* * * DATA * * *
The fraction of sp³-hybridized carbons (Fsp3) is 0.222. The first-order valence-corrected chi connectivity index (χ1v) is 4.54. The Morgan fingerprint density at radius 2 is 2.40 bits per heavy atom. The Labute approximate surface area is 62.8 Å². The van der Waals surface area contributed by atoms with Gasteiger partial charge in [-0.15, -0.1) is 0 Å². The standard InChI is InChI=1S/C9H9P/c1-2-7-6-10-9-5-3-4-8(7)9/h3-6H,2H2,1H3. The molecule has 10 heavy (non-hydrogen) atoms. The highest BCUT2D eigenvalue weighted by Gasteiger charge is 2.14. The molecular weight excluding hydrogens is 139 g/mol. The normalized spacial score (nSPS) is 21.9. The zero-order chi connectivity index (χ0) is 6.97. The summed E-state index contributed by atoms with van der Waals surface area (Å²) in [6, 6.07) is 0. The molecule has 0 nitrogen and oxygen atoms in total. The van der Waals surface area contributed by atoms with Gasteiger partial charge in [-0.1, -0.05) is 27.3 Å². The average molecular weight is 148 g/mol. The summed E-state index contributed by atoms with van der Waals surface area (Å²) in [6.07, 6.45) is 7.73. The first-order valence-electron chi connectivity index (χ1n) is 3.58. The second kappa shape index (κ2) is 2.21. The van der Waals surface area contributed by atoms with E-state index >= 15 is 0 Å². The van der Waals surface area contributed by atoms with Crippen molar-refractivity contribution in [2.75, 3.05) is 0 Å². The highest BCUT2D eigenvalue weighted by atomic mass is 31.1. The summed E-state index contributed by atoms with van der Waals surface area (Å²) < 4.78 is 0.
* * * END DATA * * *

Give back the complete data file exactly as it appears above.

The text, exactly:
The fraction of sp³-hybridized carbons (Fsp3) is 0.222. The first-order valence-corrected chi connectivity index (χ1v) is 4.54. The Morgan fingerprint density at radius 2 is 2.40 bits per heavy atom. The Labute approximate surface area is 62.8 Å². The van der Waals surface area contributed by atoms with Gasteiger partial charge in [-0.15, -0.1) is 0 Å². The standard InChI is InChI=1S/C9H9P/c1-2-7-6-10-9-5-3-4-8(7)9/h3-6H,2H2,1H3. The molecule has 10 heavy (non-hydrogen) atoms. The highest BCUT2D eigenvalue weighted by Gasteiger charge is 2.14. The molecular weight excluding hydrogens is 139 g/mol. The normalized spacial score (nSPS) is 21.9. The zero-order chi connectivity index (χ0) is 6.97. The summed E-state index contributed by atoms with van der Waals surface area (Å²) in [6, 6.07) is 0. The molecule has 0 nitrogen and oxygen atoms in total. The van der Waals surface area contributed by atoms with Gasteiger partial charge in [-0.1, -0.05) is 27.3 Å². The average molecular weight is 148 g/mol. The summed E-state index contributed by atoms with van der Waals surface area (Å²) in [6.07, 6.45) is 7.73. The first-order valence-electron chi connectivity index (χ1n) is 3.58. The second kappa shape index (κ2) is 2.21. The van der Waals surface area contributed by atoms with E-state index >= 15 is 0 Å². The van der Waals surface area contributed by atoms with Crippen molar-refractivity contribution in [2.75, 3.05) is 0 Å². The highest BCUT2D eigenvalue weighted by atomic mass is 31.1. The summed E-state index contributed by atoms with van der Waals surface area (Å²) < 4.78 is 0.